Let’s start with the people, especially those daily ‘fire-fighters’ who have become used to responding to requests for help and solving problems. Sure, they are heroes, but in a DevOps-based transformation project, is fire-fighting the best use of their time? Are they really adding value to long-term goals? Probably not, in which case, they need support in changing the way they approach their work and there also needs to be prioritisation within the backlog of tasks. Of course, it can be hard to resist when the CEO phones up with a demand that is not on the backlog schedule. This is where a scaled approach to Agile can be of help, by keeping everyone accountable and on-track for the ‘bigger picture’.   While, it can be tempting to apply Agile to just one project or department, this negates its ultimate value when applied ‘enterprise-wide’. 

Also, backlog management at the enterprise level fosters better decision making, driven by broadly accepted definitions of ‘done’, along with more effective acceptance criteria. This provides more clarity and team alignment, because work is described at the appropriate level of detail, can be automatically estimated and more easily prioritised and thus can reduce development time.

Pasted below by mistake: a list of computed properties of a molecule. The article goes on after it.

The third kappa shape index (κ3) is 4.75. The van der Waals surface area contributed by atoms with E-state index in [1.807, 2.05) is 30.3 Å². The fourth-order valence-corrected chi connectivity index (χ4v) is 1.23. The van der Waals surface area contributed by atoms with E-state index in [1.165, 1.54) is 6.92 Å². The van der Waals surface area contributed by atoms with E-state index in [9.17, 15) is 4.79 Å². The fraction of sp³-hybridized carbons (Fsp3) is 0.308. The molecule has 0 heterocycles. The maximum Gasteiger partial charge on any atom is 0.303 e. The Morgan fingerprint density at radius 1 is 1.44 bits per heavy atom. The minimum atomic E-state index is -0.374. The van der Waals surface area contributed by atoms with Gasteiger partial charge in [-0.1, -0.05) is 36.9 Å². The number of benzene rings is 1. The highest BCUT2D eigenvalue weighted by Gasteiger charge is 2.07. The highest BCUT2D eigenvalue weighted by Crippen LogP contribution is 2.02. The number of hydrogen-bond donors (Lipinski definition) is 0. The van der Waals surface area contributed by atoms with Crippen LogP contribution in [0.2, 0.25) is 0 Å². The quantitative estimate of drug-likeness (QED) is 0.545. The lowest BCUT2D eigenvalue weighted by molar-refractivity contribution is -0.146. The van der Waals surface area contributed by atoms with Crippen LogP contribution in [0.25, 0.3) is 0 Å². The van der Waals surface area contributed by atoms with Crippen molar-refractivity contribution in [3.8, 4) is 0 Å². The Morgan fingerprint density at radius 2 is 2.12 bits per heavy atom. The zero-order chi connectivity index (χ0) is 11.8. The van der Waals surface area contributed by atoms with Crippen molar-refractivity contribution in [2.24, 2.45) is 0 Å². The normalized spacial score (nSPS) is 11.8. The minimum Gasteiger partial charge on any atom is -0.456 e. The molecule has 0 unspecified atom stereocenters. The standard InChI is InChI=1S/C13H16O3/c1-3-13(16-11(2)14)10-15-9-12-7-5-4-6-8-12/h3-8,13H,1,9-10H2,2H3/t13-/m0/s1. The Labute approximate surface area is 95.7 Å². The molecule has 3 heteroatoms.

Embrace failure and change

Another challenge with introducing changes to your development processes, is how to handle the inevitable occasions where things go wrong. Often someone in management says, ‘That (Agile/DevOps/etc…) didn’t work, so let’s revert to the old way of doing things.’ Failure is an inherent part of using any new methodology and experts advise us to not be de-railed, remain committed and keep pushing forward. One mistake – or even a dozen – does not mean that Agile or DevOps does not work.